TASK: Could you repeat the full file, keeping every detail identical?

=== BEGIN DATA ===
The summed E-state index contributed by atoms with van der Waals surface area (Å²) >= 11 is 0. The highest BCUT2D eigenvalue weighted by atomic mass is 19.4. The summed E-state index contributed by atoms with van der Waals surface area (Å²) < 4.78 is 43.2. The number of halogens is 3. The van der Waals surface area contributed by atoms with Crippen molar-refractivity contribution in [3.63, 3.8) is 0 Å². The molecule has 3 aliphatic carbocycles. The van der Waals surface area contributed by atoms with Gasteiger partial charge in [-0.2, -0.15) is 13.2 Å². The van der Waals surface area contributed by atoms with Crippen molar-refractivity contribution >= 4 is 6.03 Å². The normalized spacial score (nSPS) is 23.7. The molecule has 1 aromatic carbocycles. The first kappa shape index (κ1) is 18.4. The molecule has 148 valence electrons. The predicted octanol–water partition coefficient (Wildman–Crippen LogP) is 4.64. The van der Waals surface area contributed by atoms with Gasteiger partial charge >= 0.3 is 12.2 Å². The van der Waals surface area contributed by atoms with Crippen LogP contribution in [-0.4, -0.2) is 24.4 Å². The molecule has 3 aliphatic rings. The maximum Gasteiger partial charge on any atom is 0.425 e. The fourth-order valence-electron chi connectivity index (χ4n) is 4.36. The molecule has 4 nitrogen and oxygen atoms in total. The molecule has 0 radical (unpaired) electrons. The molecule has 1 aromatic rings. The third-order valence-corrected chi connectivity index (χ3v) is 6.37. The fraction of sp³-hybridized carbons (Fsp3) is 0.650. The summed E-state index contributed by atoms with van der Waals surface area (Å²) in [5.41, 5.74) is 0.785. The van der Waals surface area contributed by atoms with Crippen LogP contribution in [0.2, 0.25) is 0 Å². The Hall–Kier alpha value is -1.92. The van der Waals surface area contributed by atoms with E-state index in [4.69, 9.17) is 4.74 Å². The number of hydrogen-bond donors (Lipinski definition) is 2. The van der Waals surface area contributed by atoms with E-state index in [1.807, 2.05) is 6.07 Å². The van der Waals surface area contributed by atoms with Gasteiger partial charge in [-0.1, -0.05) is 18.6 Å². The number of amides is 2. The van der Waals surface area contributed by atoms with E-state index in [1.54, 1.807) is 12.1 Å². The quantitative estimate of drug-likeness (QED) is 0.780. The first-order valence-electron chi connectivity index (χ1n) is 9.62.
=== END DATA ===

The summed E-state index contributed by atoms with van der Waals surface area (Å²) >= 11 is 0. The highest BCUT2D eigenvalue weighted by atomic mass is 19.4. The summed E-state index contributed by atoms with van der Waals surface area (Å²) < 4.78 is 43.2. The number of halogens is 3. The van der Waals surface area contributed by atoms with Crippen molar-refractivity contribution in [3.63, 3.8) is 0 Å². The molecule has 3 aliphatic carbocycles. The van der Waals surface area contributed by atoms with Gasteiger partial charge in [-0.2, -0.15) is 13.2 Å². The van der Waals surface area contributed by atoms with Crippen molar-refractivity contribution >= 4 is 6.03 Å². The normalized spacial score (nSPS) is 23.7. The molecule has 1 aromatic carbocycles. The first kappa shape index (κ1) is 18.4. The molecule has 148 valence electrons. The predicted octanol–water partition coefficient (Wildman–Crippen LogP) is 4.64. The van der Waals surface area contributed by atoms with Gasteiger partial charge >= 0.3 is 12.2 Å². The van der Waals surface area contributed by atoms with Crippen LogP contribution in [-0.4, -0.2) is 24.4 Å². The molecule has 3 aliphatic rings. The maximum Gasteiger partial charge on any atom is 0.425 e. The fourth-order valence-electron chi connectivity index (χ4n) is 4.36. The molecule has 4 nitrogen and oxygen atoms in total. The molecule has 0 radical (unpaired) electrons. The molecule has 1 aromatic rings. The third-order valence-corrected chi connectivity index (χ3v) is 6.37. The fraction of sp³-hybridized carbons (Fsp3) is 0.650. The summed E-state index contributed by atoms with van der Waals surface area (Å²) in [5.41, 5.74) is 0.785. The van der Waals surface area contributed by atoms with Crippen LogP contribution in [0.2, 0.25) is 0 Å². The Hall–Kier alpha value is -1.92. The van der Waals surface area contributed by atoms with E-state index in [4.69, 9.17) is 4.74 Å². The number of hydrogen-bond donors (Lipinski definition) is 2. The van der Waals surface area contributed by atoms with E-state index in [1.807, 2.05) is 6.07 Å². The van der Waals surface area contributed by atoms with Gasteiger partial charge in [-0.1, -0.05) is 18.6 Å². The number of amides is 2. The van der Waals surface area contributed by atoms with E-state index in [1.54, 1.807) is 12.1 Å². The quantitative estimate of drug-likeness (QED) is 0.780. The first-order valence-electron chi connectivity index (χ1n) is 9.62.